On Valentine’s Day 1982, Dabb Garner was diagnosed with HIV / AIDS in San Francisco. I was 19 years old.
With the United States turning 40 years since the virus was discovered, survivors like Garner are taking time to reflect on the lives and stigma of those who stayed behind. Garner and around 75 million people around the world have been affected by HIV / AIDS.
“You have to remember, during this period of time, there were no laws protecting people with HIV. Therefore, someone can be fired from their job, fired from their place of residence and hit the streets within 24 hours after people find out they have HIV. Garner explained.
Garner, who was married to his partner Brad, in 1985, adopted a baby named Candice who was also diagnosed with HIV / AIDS.
“In August 1989, she had to go to the hospital, and we were hugging her when she took her last breath. It was probably the worst day of my life, ”Garner said.
Just four months later, Garner lost Brad to the virus.
“My partner got very sick and had a temperature of 104 degrees,” Garner recalls. “We took him to the hospital. I had no idea that once they brought him back, I would never see them again. “
Seven months later, Garner was hospitalized with the virus but survived.
In an effort to help overcome survivors’ guilt, by losing their partner and child so quickly, she founded Project Dab the AIDS BEAR, a community organization for citizens affected and affected by HIV / AIDS.
Researchers like Dr. Anthony Fauci, who gained popularity during the COVID-19 pandemic, and Dr. Monica Gandhi have studied the virus for nearly four decades. Both remembered the first detections of the virus; Fauci recalls that five gay men in Los Angeles developed symptoms similar to pneumonia.
“It was at that moment, 40 years ago, that I realized that you had goose bumps going up and down my spine, because, being a person with infectious diseases, I said: ‘My God, it’s going to be a new infection, ‘”Fauci told ABC News. “
Fauci also mentions the turbulent challenges when most patients began to die from seemingly unknown causes only a few days apart.
“One of the things that has become very clear is that when you are dealing with a completely new outbreak and an evolving epidemic, you learn things in real time,” Fauci said. “It was literally just a few months, as you’ve seen, IDUs, hemophiliacs, transfusion recipients, male sexual partners with this disease, and finally girls born to women, who were probably infected.”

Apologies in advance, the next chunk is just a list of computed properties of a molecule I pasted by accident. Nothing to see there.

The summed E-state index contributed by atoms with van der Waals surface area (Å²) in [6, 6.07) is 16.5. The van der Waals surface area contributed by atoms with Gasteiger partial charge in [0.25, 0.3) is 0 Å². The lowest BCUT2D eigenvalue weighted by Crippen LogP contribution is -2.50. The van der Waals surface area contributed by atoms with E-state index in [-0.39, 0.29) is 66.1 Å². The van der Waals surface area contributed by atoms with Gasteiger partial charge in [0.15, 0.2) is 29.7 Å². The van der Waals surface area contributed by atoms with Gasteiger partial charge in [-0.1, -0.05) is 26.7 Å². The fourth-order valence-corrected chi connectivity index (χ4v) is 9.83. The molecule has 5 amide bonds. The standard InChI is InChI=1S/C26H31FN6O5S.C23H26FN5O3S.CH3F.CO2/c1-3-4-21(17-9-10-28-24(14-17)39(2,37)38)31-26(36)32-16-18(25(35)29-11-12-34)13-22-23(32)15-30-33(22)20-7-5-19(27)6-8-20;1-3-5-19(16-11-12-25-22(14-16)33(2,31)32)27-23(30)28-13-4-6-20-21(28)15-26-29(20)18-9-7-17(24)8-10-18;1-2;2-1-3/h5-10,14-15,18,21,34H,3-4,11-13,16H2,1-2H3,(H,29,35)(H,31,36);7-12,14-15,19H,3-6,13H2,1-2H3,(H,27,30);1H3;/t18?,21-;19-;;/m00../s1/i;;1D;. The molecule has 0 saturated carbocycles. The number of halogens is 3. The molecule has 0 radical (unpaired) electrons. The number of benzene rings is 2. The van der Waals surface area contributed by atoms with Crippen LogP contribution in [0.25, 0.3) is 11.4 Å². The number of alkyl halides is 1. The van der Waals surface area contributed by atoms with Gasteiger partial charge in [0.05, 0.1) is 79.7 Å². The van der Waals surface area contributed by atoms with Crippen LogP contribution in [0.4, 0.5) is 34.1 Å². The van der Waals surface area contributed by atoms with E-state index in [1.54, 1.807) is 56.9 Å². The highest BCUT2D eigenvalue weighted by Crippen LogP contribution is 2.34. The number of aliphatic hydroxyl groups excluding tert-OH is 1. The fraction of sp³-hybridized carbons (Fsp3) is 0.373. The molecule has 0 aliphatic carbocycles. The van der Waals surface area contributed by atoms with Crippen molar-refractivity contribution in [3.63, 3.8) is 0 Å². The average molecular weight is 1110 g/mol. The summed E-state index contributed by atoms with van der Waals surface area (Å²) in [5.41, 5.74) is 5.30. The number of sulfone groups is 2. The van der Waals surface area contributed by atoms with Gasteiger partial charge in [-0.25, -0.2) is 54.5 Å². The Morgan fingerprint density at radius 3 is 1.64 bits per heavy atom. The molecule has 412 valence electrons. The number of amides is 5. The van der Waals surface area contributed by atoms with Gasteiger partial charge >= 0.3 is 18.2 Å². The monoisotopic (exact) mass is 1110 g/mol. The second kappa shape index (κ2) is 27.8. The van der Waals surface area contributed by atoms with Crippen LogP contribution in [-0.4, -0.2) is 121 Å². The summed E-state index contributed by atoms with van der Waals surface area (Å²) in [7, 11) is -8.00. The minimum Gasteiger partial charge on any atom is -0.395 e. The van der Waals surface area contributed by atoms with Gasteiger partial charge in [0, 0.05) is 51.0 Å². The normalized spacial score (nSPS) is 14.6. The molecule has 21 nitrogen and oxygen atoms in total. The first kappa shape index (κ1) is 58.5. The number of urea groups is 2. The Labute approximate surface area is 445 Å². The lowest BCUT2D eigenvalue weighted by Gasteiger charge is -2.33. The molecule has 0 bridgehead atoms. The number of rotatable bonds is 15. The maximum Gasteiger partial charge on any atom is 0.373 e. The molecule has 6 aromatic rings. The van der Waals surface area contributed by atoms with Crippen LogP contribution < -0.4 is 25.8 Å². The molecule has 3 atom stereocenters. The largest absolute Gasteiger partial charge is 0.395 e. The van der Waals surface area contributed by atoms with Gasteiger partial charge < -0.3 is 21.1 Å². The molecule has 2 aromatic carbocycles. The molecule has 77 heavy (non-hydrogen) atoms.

Fauci noted that the virus is still described as “homosexual immunodeficiency.”
Even as more people with HIV / AIDS continue to live and live longer, experts and activists say the stigma attached to the virus remains. As with many health-related problems, it disproportionately affects communities of color and the LGBTQ community.
Ladia Joyce, a black woman from the south, remembers the time she received a life-threatening diagnosis in 2016 after contracting the disease from an ex-partner.
She said: “I am HIV positive. And now that?”
Joyce said she felt left out and polarized, particularly as “a straight, straight, black woman with HIV? In the belt of the Bible? “
That is why I became an activist to help other people with HIV / AIDS.
“It’s always a moral Olympiad when it comes to black women and HIV, it’s like we’ve done something to make sure we get that diagnosis,” she added.
The virus, which initially only infected homosexuals while men, is now infecting African Americans at some of the highest rates, while just 13% of the US population accounts for 42% of all. new diagnoses, according to a 2018 report from the Centers. for Disease Control and Prevention Diseases and their prevention.
“When there is discrimination, when there is stigma, it is difficult to access services, it is difficult to go to a medical center and say, ‘I need preventive services,'” Gandhi said. Virus expert, for ABC News.
“It is difficult for you to talk to your family about your sexual orientation and for your family to help support your access to services,” he added. “Discrimination and predisposition to pathogens go hand in hand.”
Now, as an advocate, Joyce is doing her best to break the stereotypes and myths surrounding the virus.
“The relevance of care, the myths, the stereotypes, the stigma, the cost of medication… the same things that they might have been dealing with in the 80s, especially when it comes to minority communities, we still face”, He said. saying.
Experts, including researchers like Fauci and Gandhi, said they are concerned that due to the recent focus on COVID-19, some momentum for HIV / AIDS testing may be waning.
“What really surprised me in 40 years is that even though the progression of HIV has seemed very rapid, at least over the course of 40 years, what we have done with COVID-19 – in just seven months, it has improved dramatically. COVID-19 vaccines. “Cash – it means to me that HIV is still a disgrace,” Gandhi said. “Rapid progress with COVID-19 should translate into a better job on an HIV vaccine.”